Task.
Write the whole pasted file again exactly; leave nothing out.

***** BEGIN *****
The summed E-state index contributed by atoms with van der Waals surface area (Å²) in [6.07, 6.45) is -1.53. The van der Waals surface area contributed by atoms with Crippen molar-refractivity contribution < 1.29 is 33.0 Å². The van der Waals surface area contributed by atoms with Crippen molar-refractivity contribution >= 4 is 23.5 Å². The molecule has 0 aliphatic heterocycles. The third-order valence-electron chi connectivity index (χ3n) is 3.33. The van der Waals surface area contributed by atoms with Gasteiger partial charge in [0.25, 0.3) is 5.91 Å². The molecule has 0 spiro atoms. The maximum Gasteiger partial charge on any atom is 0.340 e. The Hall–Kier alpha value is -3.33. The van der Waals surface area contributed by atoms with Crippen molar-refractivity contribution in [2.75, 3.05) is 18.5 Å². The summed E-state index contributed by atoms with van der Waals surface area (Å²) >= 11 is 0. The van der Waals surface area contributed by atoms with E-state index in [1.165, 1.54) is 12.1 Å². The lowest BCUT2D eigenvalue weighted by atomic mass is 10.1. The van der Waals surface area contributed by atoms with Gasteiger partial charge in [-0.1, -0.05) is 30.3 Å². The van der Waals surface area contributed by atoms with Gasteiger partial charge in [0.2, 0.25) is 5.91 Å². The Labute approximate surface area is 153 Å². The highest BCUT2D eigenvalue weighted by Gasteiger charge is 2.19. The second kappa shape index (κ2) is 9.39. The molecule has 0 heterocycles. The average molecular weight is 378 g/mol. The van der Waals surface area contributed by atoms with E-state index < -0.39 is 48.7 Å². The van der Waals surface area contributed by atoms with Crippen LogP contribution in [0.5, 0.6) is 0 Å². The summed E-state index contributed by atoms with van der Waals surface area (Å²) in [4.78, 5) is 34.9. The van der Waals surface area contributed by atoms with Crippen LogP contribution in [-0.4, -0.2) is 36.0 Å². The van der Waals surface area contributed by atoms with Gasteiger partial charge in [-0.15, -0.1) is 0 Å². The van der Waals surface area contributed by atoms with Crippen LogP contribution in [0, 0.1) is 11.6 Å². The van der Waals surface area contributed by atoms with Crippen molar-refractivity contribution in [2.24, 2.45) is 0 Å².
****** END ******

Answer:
The summed E-state index contributed by atoms with van der Waals surface area (Å²) in [6.07, 6.45) is -1.53. The van der Waals surface area contributed by atoms with Crippen molar-refractivity contribution < 1.29 is 33.0 Å². The van der Waals surface area contributed by atoms with Crippen molar-refractivity contribution >= 4 is 23.5 Å². The molecule has 0 aliphatic heterocycles. The third-order valence-electron chi connectivity index (χ3n) is 3.33. The van der Waals surface area contributed by atoms with Gasteiger partial charge in [0.25, 0.3) is 5.91 Å². The molecule has 0 spiro atoms. The maximum Gasteiger partial charge on any atom is 0.340 e. The Hall–Kier alpha value is -3.33. The van der Waals surface area contributed by atoms with Crippen molar-refractivity contribution in [2.75, 3.05) is 18.5 Å². The summed E-state index contributed by atoms with van der Waals surface area (Å²) >= 11 is 0. The van der Waals surface area contributed by atoms with E-state index in [1.165, 1.54) is 12.1 Å². The lowest BCUT2D eigenvalue weighted by atomic mass is 10.1. The van der Waals surface area contributed by atoms with Gasteiger partial charge in [-0.1, -0.05) is 30.3 Å². The van der Waals surface area contributed by atoms with Gasteiger partial charge in [0.2, 0.25) is 5.91 Å². The Labute approximate surface area is 153 Å². The highest BCUT2D eigenvalue weighted by Gasteiger charge is 2.19. The second kappa shape index (κ2) is 9.39. The molecule has 0 heterocycles. The average molecular weight is 378 g/mol. The van der Waals surface area contributed by atoms with E-state index < -0.39 is 48.7 Å². The van der Waals surface area contributed by atoms with Crippen LogP contribution in [0.5, 0.6) is 0 Å². The summed E-state index contributed by atoms with van der Waals surface area (Å²) in [4.78, 5) is 34.9. The van der Waals surface area contributed by atoms with Crippen LogP contribution in [-0.4, -0.2) is 36.0 Å². The van der Waals surface area contributed by atoms with Gasteiger partial charge in [-0.15, -0.1) is 0 Å². The van der Waals surface area contributed by atoms with Crippen LogP contribution in [0, 0.1) is 11.6 Å². The van der Waals surface area contributed by atoms with Crippen molar-refractivity contribution in [2.24, 2.45) is 0 Å².